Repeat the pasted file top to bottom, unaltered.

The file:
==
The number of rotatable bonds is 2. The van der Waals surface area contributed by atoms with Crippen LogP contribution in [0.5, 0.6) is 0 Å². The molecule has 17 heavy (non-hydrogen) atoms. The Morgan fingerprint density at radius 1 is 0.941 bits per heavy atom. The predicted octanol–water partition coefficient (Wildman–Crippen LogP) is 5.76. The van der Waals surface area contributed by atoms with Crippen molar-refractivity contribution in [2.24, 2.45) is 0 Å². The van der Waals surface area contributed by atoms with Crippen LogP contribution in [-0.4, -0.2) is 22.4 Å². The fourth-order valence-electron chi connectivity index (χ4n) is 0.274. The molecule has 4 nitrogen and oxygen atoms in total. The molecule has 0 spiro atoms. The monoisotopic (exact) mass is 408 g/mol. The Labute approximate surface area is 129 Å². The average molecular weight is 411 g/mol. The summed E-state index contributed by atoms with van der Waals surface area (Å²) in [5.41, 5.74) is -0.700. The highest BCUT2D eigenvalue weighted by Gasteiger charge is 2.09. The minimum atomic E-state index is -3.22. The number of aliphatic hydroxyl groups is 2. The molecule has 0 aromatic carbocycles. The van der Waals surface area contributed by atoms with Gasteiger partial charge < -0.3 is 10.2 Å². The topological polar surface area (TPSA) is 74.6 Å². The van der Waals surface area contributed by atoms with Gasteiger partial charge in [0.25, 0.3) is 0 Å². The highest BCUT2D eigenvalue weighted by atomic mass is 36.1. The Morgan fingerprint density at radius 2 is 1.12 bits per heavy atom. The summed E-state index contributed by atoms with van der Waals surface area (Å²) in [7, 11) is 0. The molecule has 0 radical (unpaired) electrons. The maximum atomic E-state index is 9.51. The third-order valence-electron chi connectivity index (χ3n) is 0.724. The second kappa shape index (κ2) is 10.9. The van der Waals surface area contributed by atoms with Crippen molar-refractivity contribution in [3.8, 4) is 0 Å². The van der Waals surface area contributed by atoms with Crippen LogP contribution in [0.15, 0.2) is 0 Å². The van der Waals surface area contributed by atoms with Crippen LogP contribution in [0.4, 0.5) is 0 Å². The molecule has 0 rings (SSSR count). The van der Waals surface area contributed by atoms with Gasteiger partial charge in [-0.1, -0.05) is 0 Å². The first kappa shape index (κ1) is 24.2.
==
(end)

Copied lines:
The number of rotatable bonds is 2. The van der Waals surface area contributed by atoms with Crippen LogP contribution in [0.5, 0.6) is 0 Å². The molecule has 17 heavy (non-hydrogen) atoms. The Morgan fingerprint density at radius 1 is 0.941 bits per heavy atom. The predicted octanol–water partition coefficient (Wildman–Crippen LogP) is 5.76. The van der Waals surface area contributed by atoms with Crippen molar-refractivity contribution in [2.24, 2.45) is 0 Å². The van der Waals surface area contributed by atoms with Crippen LogP contribution in [-0.4, -0.2) is 22.4 Å². The fourth-order valence-electron chi connectivity index (χ4n) is 0.274. The molecule has 4 nitrogen and oxygen atoms in total. The molecule has 0 spiro atoms. The monoisotopic (exact) mass is 408 g/mol. The Labute approximate surface area is 129 Å². The average molecular weight is 411 g/mol. The summed E-state index contributed by atoms with van der Waals surface area (Å²) in [5.41, 5.74) is -0.700. The highest BCUT2D eigenvalue weighted by Gasteiger charge is 2.09. The minimum atomic E-state index is -3.22. The number of aliphatic hydroxyl groups is 2. The molecule has 0 aromatic carbocycles. The van der Waals surface area contributed by atoms with Gasteiger partial charge < -0.3 is 10.2 Å². The topological polar surface area (TPSA) is 74.6 Å². The van der Waals surface area contributed by atoms with Gasteiger partial charge in [0.25, 0.3) is 0 Å². The highest BCUT2D eigenvalue weighted by atomic mass is 36.1. The Morgan fingerprint density at radius 2 is 1.12 bits per heavy atom. The summed E-state index contributed by atoms with van der Waals surface area (Å²) in [7, 11) is 0. The molecule has 0 radical (unpaired) electrons. The maximum atomic E-state index is 9.51. The third-order valence-electron chi connectivity index (χ3n) is 0.724. The second kappa shape index (κ2) is 10.9. The van der Waals surface area contributed by atoms with Crippen molar-refractivity contribution in [3.8, 4) is 0 Å². The van der Waals surface area contributed by atoms with Crippen LogP contribution in [0.15, 0.2) is 0 Å². The van der Waals surface area contributed by atoms with Crippen LogP contribution in [0.4, 0.5) is 0 Å². The molecule has 0 rings (SSSR count). The van der Waals surface area contributed by atoms with Gasteiger partial charge in [-0.1, -0.05) is 0 Å². The first kappa shape index (κ1) is 24.2.